Reader #4

A lady wears a black top, maong. Looks like everyday clothing. Reading the last few chapters of a stiff paperback of Fifty Shades of Grey, without any earmark, looks good as new. Wristwatch is plain black. Pedicure just two days ago, but without the shine of nail polish. Her hair tied all the way back, but mundane. No earrings, not that I recall some twenty minutes later, on my bed, tired from work. She concentrates as the jeep waited for ten more passengers, and the prospect of waiting for fifteen more minutes is about to get on my nerves.

The woman who sat beside her has these unnecessary wrinkles on her face, like it was some kid's scribble on a magazine cover. I have this hunch she did some kind of meth at one point in her life. Almost a hundred percent positive, she did meth.

The jeep sped, the woman reads in a bumpy ride. What shocked me was her seatmate's wrinkles as undoubtedly recent, as she winced at the broad ten o-clock sunlight with the barker calling in some more. The wrinkles looked like graves on her face. We who noticed her must have felt sorry. I spent more minutes staring past the grandmother across me ((floral dress and weak-kneed) when the woman with the wrinkled face warned her grandmother--maybe her mother--to keep away from someone else's fish from the market, on a plastic smeared with blood, lying on the jeepney floor, gills moving) at this couple loitering near a buko juice stand, watching the vendor scraping the white flesh from the shell. Two policemen sitting nearby on monobloc chairs, smoking. More people filled the jeepney. The entire time I was holding nothing but my baptismal certificate printed in onion skin from a church for fifty pesos.

I wrote this 65 days ago, September 26. I'm having a hard time to write things, especially when my workmates are taking so much time deciphering instructions from my boss, reiterating each sentence, reading it slower than usual. "This week's ads..." one said. "Is there a meeting today?" "Are there ads next week?" We were very scared to miss out something from the instructions, as if a garrote was waiting for us on the storage room next door.

'Tis the season

The lay minister was trying to find the baskets he distributed in the two quadrants he was assigned to: for some reason, while waiting for the last rows of church pews, the baskets were lost. The offertory has already started when he suffered a mild stroke, leaving the entire mass postponed.


There was this family who used up all their twenty years worth of savings to hire an interior designer and an electrician in wiring up their house with Christmas lights. These two drilled a hole in their roof for a chimney.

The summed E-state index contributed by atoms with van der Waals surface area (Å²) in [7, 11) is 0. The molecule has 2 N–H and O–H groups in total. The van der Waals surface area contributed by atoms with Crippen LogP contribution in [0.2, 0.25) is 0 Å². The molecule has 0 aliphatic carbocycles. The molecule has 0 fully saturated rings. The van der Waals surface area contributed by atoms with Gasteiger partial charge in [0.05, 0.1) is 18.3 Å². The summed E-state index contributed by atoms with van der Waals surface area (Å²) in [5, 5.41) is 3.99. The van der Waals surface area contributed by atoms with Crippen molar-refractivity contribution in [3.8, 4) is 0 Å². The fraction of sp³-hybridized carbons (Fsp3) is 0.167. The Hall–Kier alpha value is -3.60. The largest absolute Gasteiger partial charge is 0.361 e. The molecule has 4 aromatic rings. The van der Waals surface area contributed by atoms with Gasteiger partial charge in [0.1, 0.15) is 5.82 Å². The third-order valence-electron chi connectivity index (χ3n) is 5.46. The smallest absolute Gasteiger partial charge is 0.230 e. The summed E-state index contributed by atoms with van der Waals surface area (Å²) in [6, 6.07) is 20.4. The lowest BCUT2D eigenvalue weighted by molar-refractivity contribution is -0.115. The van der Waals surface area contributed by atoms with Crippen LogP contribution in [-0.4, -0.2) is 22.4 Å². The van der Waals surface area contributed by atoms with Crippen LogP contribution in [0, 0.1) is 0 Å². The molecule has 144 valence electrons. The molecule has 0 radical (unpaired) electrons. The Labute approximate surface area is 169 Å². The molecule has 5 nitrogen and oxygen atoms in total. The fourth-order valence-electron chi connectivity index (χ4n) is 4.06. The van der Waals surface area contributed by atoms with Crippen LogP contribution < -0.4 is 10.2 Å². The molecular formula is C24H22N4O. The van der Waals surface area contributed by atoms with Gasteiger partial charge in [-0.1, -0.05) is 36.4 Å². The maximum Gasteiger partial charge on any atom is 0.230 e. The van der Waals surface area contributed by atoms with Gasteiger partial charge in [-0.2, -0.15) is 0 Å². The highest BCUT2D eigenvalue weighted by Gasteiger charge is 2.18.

Upon the request of their children, they installed foam machines in the living room which ran all day.

A toy train bisected the house and its perimeters with matching landscape of rolling hills topped with styrofoam snow and pine trees bent by blizzards and little people camping and little skyscrapers which light up at night. The entire railroad had 24 stations.

They carved roast chicken every dinner until one of the sons complained about eating foil from one of the drumsticks. They resorted to roast beef for three more nights.

During evenings the father and his two sons threw logs on their fireplace, while the mother and her two daughters nibbled at their candy canes. This was the case for seventeen nights, and it was a ceremony in their household of six maids and two drivers.

The parents drank softdrinks on ice-cold mugs.

Three weeks before Christmas, major news channels were all deploying their OB vans to get a good shot of their house. The parents felt ecstatic with the results. We will be famous, the father said.

When they were interviewed they sensed it's the best time to display their wealth by wearing their finest liveries, and they did, and then they posed in front of their Christmas tree shipped from Baguio. It had all the right bells and balls and a parol on top of it, one of the daughters exclaimed before the short circuit occurred. In the footage was the mother's twang: "Sometimes we're convince [sic] that it's winter in our house already." This was her last sentence.


It would be wonderful to think of the entire earth's crust as a pizza crust, I said. It would cater to everyone's favorite pizza crust, and we would be kneeling to eat it.


Red Stripe Kitchen - Martha Rosler
Crash 2 - Daniel Evans
Kacper and Anna - William Sasner
The Ninth Hour - Maurizio Cattelan
The Virgin - Gustav Klimt
  1. Divisoria was in its full-steam November glory, as it was packed yesterday and for the first time I felt sick in the middle of a crowd. This was my first time to go to the place, and it wasn't the Divisoria I was expecting yesterday: the Lucky Chinatown mall feels like Singapore in the middle of Manila. The prices weren't that cheap (though their curtains only cost 150 pesos, but I'm shamelessly thrifty to say I didn't buy it): the only thing I bought--after eight hours of haggling stalls to find my girlfriend a really nice pair of formal shoes--is a t-shirt with a younger Keith Richards sitting clumsily, posing with his amplifier.